CREST HAVEN â€” It’s not the money, County Surrogate W. Robert Hentges told this newspaper after complaining to freeholders Feb. 14. It’s the lack of respect.
Well, maybe it’s the money a little bit, too.
The 68-year-old veteran constitutional officer, serving in his 33rd year and seventh term, cited a list of his most recent achievements, culminating with the county Bar Association’s nomination for the State Bar Association Medal of Honor Award.
Hentges serves with two other elected constitutional officiers, county Clerk Rita Fulginiti, in the audience, and county Sheriff John Callinan, he noted.
“Perhaps you overlooked,” said Hentges, with sarcasm, that the three of them over the last four years turned over fees to the county of $7,545,980 “and 60 cents.”
“I’m sure that money was part of this year’s tax reduction,” he said.
“In keeping with that,” said Hentges, “the constitutional officers have been left in the lurch (in this year’s budget).
“All county employes got salary increases,” said Hentges. “The constitutionals got not even a cost of living increase since 2002.
“I ask you to consider, or reconsider,” said Hentges.
Freeholder Gerald M. Thornton told Hentges there was someone else who “hasn’t received a raise in 18 years â€” the freeholders.”
“It only takes three votes,” said Hentges.
“Motion to adjourn,” said Freeholder-Director Daniel Beyel, who was especially fast with the gavel that Valentine’s night.
The constitutional officers make $91,650, by statute 65 percent of the salaries of Superior Court judges. The freeholders have made $17,973 since 1989. They raised it $1,000 that year, but quickly rescinded it after public outcry. The freeholder director makes $1,000 more.
Fulginiti told the Herald that Hentges “was not the spokesman for us; he did that on his own.”
But, she said, “I don’t disagree with anything he said. He was factual. Mr. Hentges is so respected as a surrogate all over the state; he is worth his weight in gold.”
Callinan also told the Herald that Hentges was not speaking for him, “not that I wouldn’t take the money. It’s hard to ask for money in this county because nobody makes money in this county.”
But, Hentges told this newspaper, “it was not about the money. It was about lack of communication and lack of respect for constitutional officers. It used to be a cohesive cooperation. They don’t talk to anybody anymore.”
Hentges charged that the freeholders, Beyel in particular, “did not permit Angie (Pulvino), John (Callinan) and I to be sworn in with them in 2002. They said do it an hour before their meeting. It was the first time that had happened in our memory.”
“That is not true,” said Beyel. “When I talked to Mrs. Pulvino and Sheriff Callinan, they did not have the same comments (as Hentges). Mrs. Pulvino was sworn in right after the election, and Sheriff Callinan had his own, private ceremony. It was their choice.”
Hentges said the same thing happened this year when Fulginiti “was denied the right to get sworn in with the freeholders.”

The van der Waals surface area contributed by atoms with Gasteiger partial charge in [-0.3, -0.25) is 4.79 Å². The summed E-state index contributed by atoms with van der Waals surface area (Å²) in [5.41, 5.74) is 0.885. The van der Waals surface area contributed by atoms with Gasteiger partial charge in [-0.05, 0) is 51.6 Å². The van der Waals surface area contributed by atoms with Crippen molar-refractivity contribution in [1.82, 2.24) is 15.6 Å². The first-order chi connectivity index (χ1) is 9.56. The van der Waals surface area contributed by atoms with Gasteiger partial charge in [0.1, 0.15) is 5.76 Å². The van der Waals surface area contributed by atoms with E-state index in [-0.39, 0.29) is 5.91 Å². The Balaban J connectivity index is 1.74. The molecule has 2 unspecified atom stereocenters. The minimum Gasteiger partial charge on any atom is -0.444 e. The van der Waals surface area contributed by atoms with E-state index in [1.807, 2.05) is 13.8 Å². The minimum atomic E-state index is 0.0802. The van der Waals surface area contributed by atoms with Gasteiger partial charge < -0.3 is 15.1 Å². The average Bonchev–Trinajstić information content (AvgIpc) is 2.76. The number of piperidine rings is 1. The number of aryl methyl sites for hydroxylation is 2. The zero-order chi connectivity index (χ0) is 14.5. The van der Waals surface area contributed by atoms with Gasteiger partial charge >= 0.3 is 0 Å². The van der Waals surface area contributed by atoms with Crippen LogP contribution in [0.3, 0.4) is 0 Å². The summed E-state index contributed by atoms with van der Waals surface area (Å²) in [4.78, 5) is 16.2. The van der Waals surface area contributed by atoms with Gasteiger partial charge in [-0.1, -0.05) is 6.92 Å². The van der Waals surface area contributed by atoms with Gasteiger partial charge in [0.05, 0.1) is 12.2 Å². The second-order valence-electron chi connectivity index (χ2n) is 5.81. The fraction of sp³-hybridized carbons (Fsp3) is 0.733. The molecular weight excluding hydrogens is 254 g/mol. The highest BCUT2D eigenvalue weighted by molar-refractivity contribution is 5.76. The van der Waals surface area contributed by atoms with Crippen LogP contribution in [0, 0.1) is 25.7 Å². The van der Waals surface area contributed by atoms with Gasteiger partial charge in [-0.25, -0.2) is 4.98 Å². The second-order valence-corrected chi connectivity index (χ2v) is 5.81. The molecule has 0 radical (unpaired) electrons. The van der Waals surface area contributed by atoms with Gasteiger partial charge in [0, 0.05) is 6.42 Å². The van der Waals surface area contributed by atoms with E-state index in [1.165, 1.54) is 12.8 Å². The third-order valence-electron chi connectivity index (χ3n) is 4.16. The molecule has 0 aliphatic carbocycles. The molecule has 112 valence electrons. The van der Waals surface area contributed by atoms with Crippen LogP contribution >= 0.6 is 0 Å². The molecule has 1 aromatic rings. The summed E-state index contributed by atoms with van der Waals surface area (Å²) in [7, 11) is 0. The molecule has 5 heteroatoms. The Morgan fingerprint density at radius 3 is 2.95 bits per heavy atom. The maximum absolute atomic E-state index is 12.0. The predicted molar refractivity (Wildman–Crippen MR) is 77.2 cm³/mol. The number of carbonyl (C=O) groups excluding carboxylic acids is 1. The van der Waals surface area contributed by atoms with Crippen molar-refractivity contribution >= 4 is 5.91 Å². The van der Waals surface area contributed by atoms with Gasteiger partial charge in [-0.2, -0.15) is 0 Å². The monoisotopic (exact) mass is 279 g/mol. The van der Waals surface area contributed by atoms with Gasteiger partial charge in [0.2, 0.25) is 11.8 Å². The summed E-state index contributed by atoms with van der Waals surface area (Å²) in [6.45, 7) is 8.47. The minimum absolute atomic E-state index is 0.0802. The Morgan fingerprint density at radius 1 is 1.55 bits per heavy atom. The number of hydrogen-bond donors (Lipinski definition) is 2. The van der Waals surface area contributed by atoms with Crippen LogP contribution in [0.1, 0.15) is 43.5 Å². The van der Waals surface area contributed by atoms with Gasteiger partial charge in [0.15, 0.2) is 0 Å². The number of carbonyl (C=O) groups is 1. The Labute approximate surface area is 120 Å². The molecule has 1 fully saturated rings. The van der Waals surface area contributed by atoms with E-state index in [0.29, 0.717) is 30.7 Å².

“Rita was sworn in at the freeholder ceremony,” said Beyel.
Actually, she was sworn in immediately after the freeholders. Reliable sources said there were days of negotiations over that and the printed county reorganization program listed, after the adjournment, a “ceremonial installation” for Fulginiti, who had taken the official oath weeks earlier.
Fulginiti told this newspaper she “had a talk with Mr. Beyel and Mr. Sheets and Sheriff Callinan regarding taking our oaths together and they of-fered me the opportunity to share the program after their meeting was adjourned. I accepted that. It was the most wonderful day of my life. I cele-brated my oath with the people I love. It was clear I had the admiration of county employes and the people I work with.”
Fulginiti has been attending all freeholder meetings, something Pulvino did not do.
“It’s somethng I will be doing,” she said. “It’s important for the clerk to be informed and part of this government.”
Beyel indicated there could be something to that respect issue with Hentges. Beyel said Hentges had told former State Sen. James Cafiero the free-holders supported the legislation tying the constitutionals’ pay to the Superior Court judges when actually the freeholders did not.
That 2002 legislation gave the constitutionals a $6,000 pay increase, said Beyel,
“The trust is going in the wrong direction in his behalf,” he said.
Beyel noted that Hentges “already collects a pension for being a retired surrogate in addition to his salary. Based upon that, he is probably making $125,000 to do that job. That should be sufficient.”
“That has nothing to do with my job,” said Hentges. He said his $2,365-a-month-pension “is something I paid into the state pension system for 27 years and seven months and that’s what I am entitled to. The county doesn’t contribute to it.”
How do Fulginiti and Callinan feel about the Hentges’ respect and communications complaint?
“I understand how Bob feels,” said Fulginiti. “He did share that history with Mrs. Pulvino, but I believe Mr. Beyel and Mr. Sheets and the other freeholders respect me. I just finished campaigning with them. They treated me like their kid sister, bringing me on board. I choose to view this whole thing differently.”
“I never felt there was a lack of communication,” said Callinan. “I communicate. They communicate. We just don’t always agree.”
Tension between freeholders and constitutional officers here is nothing new. In 1987, Hentges, Pulvino, and then-Sheriff James Plousis asked freeholders to restore longevity pay taken from them in 1983. The freeholders declined.
At that time, Pulvino complained that freeholders “never talk to us in advance.”
Contact Zelnik at (609) 886-8600 Ext. 27 or: firstname.lastname@example.org
stay in the know